diffusion theory

diffusion theory

[də′fyü·zhən ‚thē·ə·rē]
(electricity)
The theory that in semiconductors, where there is a variation of carrier concentration, a motion of the carriers is produced by diffusion in addition to the drift determined by the mobility and the electric field.
References in periodicals archive ?
Existing theories, however, predict a huge inner gas pressure (typically around 30 atm) and, consequently, molecular diffusion theory would predict that they would dissolve extremely quickly - on a timescale of about 1 microsecond.
Livestock vaccine adoption among poor farmers in Bolivia: Remembering innovation diffusion theory. Vaccine, 26, 2433-2442.
(1991), the Innovation Diffusion Theory by Rogers (1995), the Social Cognitive Theory by Bandura (1986) and the Unified Theory of Acceptance and Use of Technology (UTAUT) by Venkatesh et al.
Innovation Diffusion Theory (IDT) proposed by Rogers (2010) has been widely applied for studying the adoption and diffusion of innovation as it is widely accepted to offer a reliable framework for examining the adoption and diffusion of a new technology.
Ruland bases his analysis on the diffusion theory developed by Amitav Acharya about "constitutive localisation" which gives agency to local actors instead of simply treating them as "hapless norm recipients", giving attention to the "cognitive prior" or preexisting cultures, norms and practices that continue to influence how various stakeholders respond to new modernizing ideas coming from outside.
The current study is concerned with filling this research gap and investigates the state-level diffusion process of PFP using policy diffusion theory. Previous studies employing theories of diffusion have examined other topics including energy policy (Freeman, 1985), licensing laws (Lute, 1986), state lotteries (Berry and Berry, 1990), affirmative action policies (Kellough, Selden and Legge, 1997), and education reforms (Mintrom and Vergari, 1998).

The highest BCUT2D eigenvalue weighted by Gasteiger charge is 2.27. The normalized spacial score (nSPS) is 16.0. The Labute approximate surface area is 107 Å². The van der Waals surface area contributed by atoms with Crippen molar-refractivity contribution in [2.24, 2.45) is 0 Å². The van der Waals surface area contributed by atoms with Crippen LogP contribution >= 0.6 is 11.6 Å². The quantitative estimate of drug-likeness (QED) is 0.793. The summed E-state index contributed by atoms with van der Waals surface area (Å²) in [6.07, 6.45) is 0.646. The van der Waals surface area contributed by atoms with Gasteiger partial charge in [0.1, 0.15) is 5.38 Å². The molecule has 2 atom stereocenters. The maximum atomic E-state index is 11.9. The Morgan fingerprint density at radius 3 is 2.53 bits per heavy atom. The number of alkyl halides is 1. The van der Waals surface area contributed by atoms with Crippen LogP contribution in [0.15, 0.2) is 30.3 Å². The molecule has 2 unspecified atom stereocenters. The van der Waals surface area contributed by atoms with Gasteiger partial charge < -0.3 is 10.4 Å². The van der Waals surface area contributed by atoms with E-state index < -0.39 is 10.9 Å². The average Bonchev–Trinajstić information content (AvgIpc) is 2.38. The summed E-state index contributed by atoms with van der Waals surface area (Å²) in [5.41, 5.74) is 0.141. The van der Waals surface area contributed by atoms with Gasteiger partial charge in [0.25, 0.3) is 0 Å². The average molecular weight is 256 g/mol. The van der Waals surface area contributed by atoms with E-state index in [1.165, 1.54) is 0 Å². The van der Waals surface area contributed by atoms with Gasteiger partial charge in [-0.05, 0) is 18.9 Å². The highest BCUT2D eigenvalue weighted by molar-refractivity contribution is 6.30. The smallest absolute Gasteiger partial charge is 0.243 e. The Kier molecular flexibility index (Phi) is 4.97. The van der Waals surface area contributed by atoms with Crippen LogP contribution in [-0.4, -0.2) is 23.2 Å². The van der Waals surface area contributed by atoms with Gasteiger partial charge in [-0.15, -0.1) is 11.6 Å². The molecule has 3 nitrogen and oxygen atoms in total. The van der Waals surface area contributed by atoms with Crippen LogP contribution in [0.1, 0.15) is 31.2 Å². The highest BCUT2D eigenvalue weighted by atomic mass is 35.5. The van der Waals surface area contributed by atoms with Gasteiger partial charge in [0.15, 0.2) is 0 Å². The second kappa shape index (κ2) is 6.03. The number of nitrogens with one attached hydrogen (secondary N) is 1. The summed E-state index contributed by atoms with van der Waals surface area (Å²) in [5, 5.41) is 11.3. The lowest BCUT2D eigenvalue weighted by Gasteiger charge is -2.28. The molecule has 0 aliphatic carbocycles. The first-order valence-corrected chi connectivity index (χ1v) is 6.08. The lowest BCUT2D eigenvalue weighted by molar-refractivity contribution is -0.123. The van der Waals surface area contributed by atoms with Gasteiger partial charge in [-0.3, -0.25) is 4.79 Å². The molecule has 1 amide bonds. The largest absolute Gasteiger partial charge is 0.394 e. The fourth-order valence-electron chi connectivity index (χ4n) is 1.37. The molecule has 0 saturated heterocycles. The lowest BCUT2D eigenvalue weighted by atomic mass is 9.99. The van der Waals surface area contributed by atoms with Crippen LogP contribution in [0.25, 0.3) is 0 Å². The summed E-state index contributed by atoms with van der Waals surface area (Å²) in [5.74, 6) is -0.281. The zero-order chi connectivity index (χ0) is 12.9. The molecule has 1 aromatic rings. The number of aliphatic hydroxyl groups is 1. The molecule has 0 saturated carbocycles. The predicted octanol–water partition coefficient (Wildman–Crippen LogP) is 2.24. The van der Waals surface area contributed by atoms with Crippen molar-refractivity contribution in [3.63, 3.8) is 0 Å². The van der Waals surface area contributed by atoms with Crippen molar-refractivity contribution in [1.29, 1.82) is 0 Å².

Rogers (1995) describes diffusion theory as a process whereby innovation is communicated, and adopted, through specified channels over time among members of a social system.
Therefore, in this paper, the diffusion theory of the ISF in porous media with fracture channels is derived.
The diffusion theory has been more widely applied in recent decades since it explains many observations in laboratory and field settings [9-11].
That's probably because their fabric performed better than the theoretical maximum: according to the report from LLNL, their new fabric could "sustain gas-transport rates exceeding that of a well-known diffusion theory by more than one order of magnitude."
The second chapter combines the Technology Acceptance Model with the Innovation Diffusion Theory to identify the antecedents for widespread adoption of the Octopus retail e-payment system in Hong Kong.
Diffusion theory assumes that innovations are invariably positive.

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